By Erik Paulson, Josh Swider, Zachary Eisenberg
Cannabis consumers in California are being defrauded, and it’s the Department of Cannabis Control’s fault. Lab shopping has become so widespread that labs openly advertise their higher potency values to gain customers without fear of recourse.
The THC content you see on a label when you walk into a dispensary? There is a very good chance the number is false.
In every state with regulated cannabis, there is a requirement to label the potency of products so consumers can make informed purchasing and medicating decisions. The regulations usually state that the THC/cannabinoid content on the label must be within a particular relative percent difference of the actual tested results for the product to be salable. In California, that threshold is +/- 10%.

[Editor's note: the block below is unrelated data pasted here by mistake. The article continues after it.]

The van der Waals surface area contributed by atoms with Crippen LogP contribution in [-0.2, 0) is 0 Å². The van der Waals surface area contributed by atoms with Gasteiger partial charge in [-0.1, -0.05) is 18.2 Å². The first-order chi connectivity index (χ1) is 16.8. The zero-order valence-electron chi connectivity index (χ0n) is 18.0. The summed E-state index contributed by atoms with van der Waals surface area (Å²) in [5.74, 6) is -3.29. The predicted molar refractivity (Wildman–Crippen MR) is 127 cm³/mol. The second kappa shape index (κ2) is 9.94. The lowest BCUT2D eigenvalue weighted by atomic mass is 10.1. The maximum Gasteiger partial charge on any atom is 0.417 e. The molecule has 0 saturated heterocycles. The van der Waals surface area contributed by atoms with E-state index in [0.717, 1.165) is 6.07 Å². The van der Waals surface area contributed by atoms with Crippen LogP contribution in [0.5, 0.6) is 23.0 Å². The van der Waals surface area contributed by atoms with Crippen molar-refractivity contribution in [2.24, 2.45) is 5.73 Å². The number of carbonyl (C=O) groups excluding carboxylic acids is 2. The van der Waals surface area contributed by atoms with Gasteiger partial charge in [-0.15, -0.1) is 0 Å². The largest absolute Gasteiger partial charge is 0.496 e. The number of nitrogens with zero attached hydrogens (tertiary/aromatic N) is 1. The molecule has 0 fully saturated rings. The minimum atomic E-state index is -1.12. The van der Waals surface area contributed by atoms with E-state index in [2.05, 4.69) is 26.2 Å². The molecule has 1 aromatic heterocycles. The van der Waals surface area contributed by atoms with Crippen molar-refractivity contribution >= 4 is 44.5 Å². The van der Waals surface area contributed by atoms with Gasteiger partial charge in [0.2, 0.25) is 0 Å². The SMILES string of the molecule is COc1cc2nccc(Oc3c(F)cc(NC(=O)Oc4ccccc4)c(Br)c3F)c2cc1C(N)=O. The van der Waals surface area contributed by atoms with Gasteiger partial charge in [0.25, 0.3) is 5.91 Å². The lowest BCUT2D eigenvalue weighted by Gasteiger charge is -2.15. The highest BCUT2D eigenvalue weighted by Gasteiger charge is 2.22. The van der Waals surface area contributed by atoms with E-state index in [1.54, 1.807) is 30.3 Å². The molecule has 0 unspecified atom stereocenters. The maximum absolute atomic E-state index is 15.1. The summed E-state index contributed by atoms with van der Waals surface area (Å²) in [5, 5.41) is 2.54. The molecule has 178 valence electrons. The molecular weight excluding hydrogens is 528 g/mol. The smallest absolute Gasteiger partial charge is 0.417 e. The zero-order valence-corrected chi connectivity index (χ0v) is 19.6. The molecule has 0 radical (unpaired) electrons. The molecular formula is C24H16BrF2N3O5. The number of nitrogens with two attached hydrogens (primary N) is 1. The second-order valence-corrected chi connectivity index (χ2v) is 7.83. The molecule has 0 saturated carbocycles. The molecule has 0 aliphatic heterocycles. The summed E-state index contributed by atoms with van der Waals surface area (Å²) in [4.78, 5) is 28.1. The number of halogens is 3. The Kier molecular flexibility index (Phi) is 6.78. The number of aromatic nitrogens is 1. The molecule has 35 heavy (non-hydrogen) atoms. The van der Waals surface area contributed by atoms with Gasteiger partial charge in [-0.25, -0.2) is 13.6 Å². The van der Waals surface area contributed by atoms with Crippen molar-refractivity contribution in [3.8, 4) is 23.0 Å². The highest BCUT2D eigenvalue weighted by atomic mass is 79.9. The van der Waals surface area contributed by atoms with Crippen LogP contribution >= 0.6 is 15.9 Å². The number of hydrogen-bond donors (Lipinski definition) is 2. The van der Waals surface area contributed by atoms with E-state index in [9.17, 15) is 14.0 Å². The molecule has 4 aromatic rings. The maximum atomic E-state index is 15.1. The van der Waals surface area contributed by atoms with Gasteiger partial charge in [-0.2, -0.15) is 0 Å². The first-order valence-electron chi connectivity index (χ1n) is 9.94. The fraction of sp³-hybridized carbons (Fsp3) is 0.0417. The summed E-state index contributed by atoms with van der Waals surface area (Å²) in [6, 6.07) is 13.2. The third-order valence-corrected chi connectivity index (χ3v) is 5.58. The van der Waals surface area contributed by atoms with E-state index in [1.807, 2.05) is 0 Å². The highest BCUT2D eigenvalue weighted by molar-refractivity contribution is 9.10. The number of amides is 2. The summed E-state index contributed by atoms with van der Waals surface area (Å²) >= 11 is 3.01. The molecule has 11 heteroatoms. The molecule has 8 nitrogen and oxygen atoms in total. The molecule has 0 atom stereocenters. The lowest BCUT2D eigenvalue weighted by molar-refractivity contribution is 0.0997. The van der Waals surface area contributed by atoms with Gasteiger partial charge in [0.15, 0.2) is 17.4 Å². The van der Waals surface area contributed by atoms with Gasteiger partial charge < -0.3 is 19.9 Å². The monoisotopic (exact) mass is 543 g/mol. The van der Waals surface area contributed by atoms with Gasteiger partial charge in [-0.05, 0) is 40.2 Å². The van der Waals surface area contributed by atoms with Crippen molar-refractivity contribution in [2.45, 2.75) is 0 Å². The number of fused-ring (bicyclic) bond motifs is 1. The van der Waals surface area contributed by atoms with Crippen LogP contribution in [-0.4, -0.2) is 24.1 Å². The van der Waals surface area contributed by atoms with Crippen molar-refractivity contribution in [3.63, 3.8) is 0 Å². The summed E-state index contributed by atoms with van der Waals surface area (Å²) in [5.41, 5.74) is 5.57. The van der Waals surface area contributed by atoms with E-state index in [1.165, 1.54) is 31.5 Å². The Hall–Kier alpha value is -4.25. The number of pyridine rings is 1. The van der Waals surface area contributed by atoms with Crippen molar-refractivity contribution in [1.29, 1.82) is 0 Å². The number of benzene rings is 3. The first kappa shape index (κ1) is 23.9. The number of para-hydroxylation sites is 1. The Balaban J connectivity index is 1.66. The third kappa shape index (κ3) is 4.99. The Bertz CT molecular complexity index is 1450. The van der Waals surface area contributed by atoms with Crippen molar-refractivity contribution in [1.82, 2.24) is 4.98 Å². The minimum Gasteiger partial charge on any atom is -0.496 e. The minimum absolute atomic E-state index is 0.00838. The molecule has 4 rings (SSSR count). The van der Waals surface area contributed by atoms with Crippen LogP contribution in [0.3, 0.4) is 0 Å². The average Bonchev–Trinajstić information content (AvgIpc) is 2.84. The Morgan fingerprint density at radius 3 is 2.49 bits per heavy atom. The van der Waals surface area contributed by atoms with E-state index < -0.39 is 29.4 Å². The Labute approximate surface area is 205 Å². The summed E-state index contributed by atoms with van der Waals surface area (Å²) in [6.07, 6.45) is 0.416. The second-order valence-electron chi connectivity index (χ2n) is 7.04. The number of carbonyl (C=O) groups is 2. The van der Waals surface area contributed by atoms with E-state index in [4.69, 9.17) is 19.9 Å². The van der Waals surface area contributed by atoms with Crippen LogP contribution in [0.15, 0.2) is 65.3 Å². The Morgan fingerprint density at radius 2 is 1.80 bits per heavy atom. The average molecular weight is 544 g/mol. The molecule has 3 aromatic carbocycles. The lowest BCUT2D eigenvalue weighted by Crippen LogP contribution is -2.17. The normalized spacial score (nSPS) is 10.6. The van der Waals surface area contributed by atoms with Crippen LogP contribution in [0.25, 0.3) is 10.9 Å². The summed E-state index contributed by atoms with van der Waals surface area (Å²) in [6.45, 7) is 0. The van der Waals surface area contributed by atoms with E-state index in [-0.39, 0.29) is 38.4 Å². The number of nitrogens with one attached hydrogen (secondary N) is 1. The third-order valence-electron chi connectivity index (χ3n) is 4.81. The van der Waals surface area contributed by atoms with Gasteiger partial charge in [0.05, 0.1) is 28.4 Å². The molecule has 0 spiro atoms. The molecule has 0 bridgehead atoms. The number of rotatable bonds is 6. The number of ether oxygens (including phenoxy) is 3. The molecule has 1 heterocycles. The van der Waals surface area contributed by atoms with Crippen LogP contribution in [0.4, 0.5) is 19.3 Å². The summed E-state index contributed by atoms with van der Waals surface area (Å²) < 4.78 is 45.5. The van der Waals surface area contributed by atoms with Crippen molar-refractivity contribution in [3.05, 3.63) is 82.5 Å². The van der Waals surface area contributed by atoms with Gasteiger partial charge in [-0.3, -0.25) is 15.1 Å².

The problem is, with all the focus on THC percentage in flower and concentrate products, enormous pressure has been placed on cultivators and manufacturers to push their numbers up. Higher numbers = higher prices. But unfortunately, improving their growing, extraction and formulation processes only gets companies so far. So, they proceed to ‘lab shop’: giving their business to whichever lab provides them the highest potency.